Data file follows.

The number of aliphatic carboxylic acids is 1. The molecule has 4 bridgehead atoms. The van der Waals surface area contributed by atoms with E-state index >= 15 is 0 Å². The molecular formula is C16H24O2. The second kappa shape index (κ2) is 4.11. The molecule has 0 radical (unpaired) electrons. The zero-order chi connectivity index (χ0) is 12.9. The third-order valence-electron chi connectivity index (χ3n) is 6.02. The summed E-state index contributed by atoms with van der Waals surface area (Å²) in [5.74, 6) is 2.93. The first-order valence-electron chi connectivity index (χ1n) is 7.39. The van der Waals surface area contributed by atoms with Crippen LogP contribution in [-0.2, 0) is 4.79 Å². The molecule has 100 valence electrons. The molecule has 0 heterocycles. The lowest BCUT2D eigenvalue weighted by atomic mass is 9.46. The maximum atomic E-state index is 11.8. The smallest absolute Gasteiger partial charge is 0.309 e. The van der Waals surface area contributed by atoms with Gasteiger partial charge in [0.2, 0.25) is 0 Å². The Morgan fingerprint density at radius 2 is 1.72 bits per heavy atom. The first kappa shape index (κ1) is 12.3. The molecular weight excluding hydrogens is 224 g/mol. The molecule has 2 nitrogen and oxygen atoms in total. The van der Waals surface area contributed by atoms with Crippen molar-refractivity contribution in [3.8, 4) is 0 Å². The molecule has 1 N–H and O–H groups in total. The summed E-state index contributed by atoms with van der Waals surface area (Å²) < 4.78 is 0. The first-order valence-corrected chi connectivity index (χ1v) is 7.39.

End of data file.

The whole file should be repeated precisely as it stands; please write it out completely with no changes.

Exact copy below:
The number of aliphatic carboxylic acids is 1. The molecule has 4 bridgehead atoms. The van der Waals surface area contributed by atoms with E-state index >= 15 is 0 Å². The molecular formula is C16H24O2. The second kappa shape index (κ2) is 4.11. The molecule has 0 radical (unpaired) electrons. The zero-order chi connectivity index (χ0) is 12.9. The third-order valence-electron chi connectivity index (χ3n) is 6.02. The summed E-state index contributed by atoms with van der Waals surface area (Å²) in [5.74, 6) is 2.93. The first-order valence-electron chi connectivity index (χ1n) is 7.39. The van der Waals surface area contributed by atoms with Crippen LogP contribution in [-0.2, 0) is 4.79 Å². The molecule has 100 valence electrons. The molecule has 0 heterocycles. The lowest BCUT2D eigenvalue weighted by atomic mass is 9.46. The maximum atomic E-state index is 11.8. The smallest absolute Gasteiger partial charge is 0.309 e. The van der Waals surface area contributed by atoms with Gasteiger partial charge in [0.2, 0.25) is 0 Å². The Morgan fingerprint density at radius 2 is 1.72 bits per heavy atom. The first kappa shape index (κ1) is 12.3. The molecular weight excluding hydrogens is 224 g/mol. The molecule has 2 nitrogen and oxygen atoms in total. The van der Waals surface area contributed by atoms with Crippen molar-refractivity contribution in [3.8, 4) is 0 Å². The molecule has 1 N–H and O–H groups in total. The summed E-state index contributed by atoms with van der Waals surface area (Å²) < 4.78 is 0. The first-order valence-corrected chi connectivity index (χ1v) is 7.39.